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Acupuncture May Benefit Both Caregivers and Patients with Cancer

My tips and experience as a new acupuncture patient follow as a potential guide to getting beyond any fear of the procedure and potentially understanding the benefits of multiple sessions.
PUBLISHED June 01, 2019
Tamera Anderson-Hanna is a Licensed Mental Health Counselor, Certified Addiction Professional, Certified Rehabilitation Counselor and became a Registered Yoga Teacher while coping with breast cancer in 2015. She owns Wellness, Therapy, & Yoga in Florida where she provides personal wellness services and coaching and she is a public speaker on wellness-related topics. You can connect with her at www.wellnesstherapyyoga.com.

I learned acupuncture is a covered benefit by my health insurance company and sought out services to help manage stress and wellness in my life as a new goal in 2019. The benefits of acupuncture are supported by research and I was reminded of such back in March while attending the first annual patient portion of the Miami Breast Cancer Conference sponsored by CURE®.

My tips and experience as a new acupuncture patient follow as a potential guide to getting beyond any fear of the procedure and potentially understanding the benefits of multiple sessions. My first goal was to find someone reputable and who would be affordable. I searched for individuals in Miami close to an area I frequent and then checked to ensure the person would be covered by my insurance. I am fortunate to say I have found a provider who I feel very comfortable with. The practice I selected is Classical Five Element Acupuncture. The first few sessions were used to help detox my body and record my experiences as a way to shape future sessions to be more specific to my physical needs.

I have tried to explain and asked how acupuncture works. I have been told it is about clearing energy in the body, but my scientific mind has sought more of an explanation than clearing blocked energy and restoring Chi. I have read that beta-endorphins are likely released to the areas of the body where acupuncture is being performed but more research is being done to further determine what might exactly be happening in the body. If this is the case, beta endorphins are the natural opiates in the body and while non-addictive, they may be part of what is helping to manage pain in the areas of the body being targeted by acupuncture. I suspect you could say this is moving energy in the body by clearing up areas where nerves for example may be responding to pain rather than a sense of calm.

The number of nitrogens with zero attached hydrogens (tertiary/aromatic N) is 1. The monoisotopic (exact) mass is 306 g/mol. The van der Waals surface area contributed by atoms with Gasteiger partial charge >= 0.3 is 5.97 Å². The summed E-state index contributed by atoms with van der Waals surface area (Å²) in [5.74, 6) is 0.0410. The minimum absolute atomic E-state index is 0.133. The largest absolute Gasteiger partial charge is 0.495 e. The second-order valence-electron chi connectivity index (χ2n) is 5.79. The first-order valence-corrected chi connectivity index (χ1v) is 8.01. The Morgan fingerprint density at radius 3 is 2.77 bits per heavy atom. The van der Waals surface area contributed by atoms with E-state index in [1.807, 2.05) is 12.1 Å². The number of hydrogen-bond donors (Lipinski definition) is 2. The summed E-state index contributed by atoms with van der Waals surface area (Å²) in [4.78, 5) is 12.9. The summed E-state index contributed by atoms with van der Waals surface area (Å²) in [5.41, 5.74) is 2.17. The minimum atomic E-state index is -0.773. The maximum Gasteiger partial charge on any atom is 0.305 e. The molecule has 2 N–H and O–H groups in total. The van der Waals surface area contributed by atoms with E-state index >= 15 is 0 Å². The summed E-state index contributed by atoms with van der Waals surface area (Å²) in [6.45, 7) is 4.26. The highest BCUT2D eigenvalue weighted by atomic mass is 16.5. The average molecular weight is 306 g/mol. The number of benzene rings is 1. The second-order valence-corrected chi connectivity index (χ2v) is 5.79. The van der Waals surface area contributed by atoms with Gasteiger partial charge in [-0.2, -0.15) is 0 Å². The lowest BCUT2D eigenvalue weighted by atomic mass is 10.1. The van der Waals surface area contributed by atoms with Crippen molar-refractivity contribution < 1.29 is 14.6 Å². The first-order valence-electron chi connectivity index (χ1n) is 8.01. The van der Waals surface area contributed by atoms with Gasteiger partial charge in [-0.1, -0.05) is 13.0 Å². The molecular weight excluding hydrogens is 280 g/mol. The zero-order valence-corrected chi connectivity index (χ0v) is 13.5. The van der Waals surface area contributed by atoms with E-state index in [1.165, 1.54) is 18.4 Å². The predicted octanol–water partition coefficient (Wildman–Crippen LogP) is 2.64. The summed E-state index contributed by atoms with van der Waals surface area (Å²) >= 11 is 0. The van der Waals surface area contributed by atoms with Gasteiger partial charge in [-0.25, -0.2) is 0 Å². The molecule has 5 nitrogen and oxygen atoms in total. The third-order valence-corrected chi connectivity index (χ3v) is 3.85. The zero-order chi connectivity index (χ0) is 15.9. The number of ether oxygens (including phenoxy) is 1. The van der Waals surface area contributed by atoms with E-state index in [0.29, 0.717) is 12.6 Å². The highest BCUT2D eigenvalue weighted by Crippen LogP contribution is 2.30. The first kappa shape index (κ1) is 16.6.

From my own work in yoga and wellness, I often explain to clients everyone hold stress somewhere in the body. Our health is improved when we learn how to identify stress and relax. If we work on areas where we hold stress we are improving upon our wellness and this potentially helps us become more resistant to illness or being better able to bounce back from such. I was definitely experiencing stress with the news of family members being diagnosed with cancer after the new year and have found acupuncture has helped me to experience improved sleep and feeling less stressed as a caregiver.

I tend to be someone who has a lot of energy and this is good when I am busy putting my energy to work on positive tasks, but it is not good for my mental or physical well-being if my energy is put into worry, for example. Making time for personal care most certainly is not underrated if it helps me to take less sick or personal leave due to stress, helps me sleep better at night, assists in experiencing less pain or tension in my body and allows me to redirect my energy to a more positive focus and perspective, thus having more good energy.

My acupuncturist shared she finds she does most of her work in my neck. The pins do cause some short-term discomfort when initially piercing the skin but is it similar to the feeling of a pinch which lets you know the points are literally hitting a nerve or what feels like an area of tension. If there is no sensation, it was explained to me the pin isn't in the correct place for this type of acupuncture. Aromatherapy has also been combined with my sessions and has helped with an overall state of relaxation. Pins might be placed in the back side of the body to start and for my final few minutes, pins are used in my ears and the front part of my body.

Being a cancer survivor, I was pleased to learn my acupuncturist has specific training from having worked on patients with cancer and has training from MD Anderson Cancer Center. She shared she finds acupuncture helps with many health problems and can include helping to target pain, stress, depression, headaches, arthritis, fatigue, backaches, infertility, menopause and other conditions.

As a side note, I would say I have had fewer headaches since seeing her and while I might had begun putting on a couple of pounds due to stress, it seems I am reverting back to my normal weight and eating habits. I learned other specialties in acupuncture can include facial rejuvenation and my provider has a program where she works with Acupuncturists Without Borders (AWB) to help treat veterans with free community acupuncture, as it is shown it can help with individuals diagnosed with Post Traumatic Stress Disorder (PTSD).

The acupuncture I am doing along with a healthy diet is also designed to assist in releasing metal toxicity and in balancing the body from adrenal fatigue. For cancer survivors and caregivers, you might want to consider checking into the benefits of acupuncture, especially if it is a covered benefit under your health insurance. As some say, “No pain no gain,” but I would say the minimal discomfort you may experience is worth the benefit.

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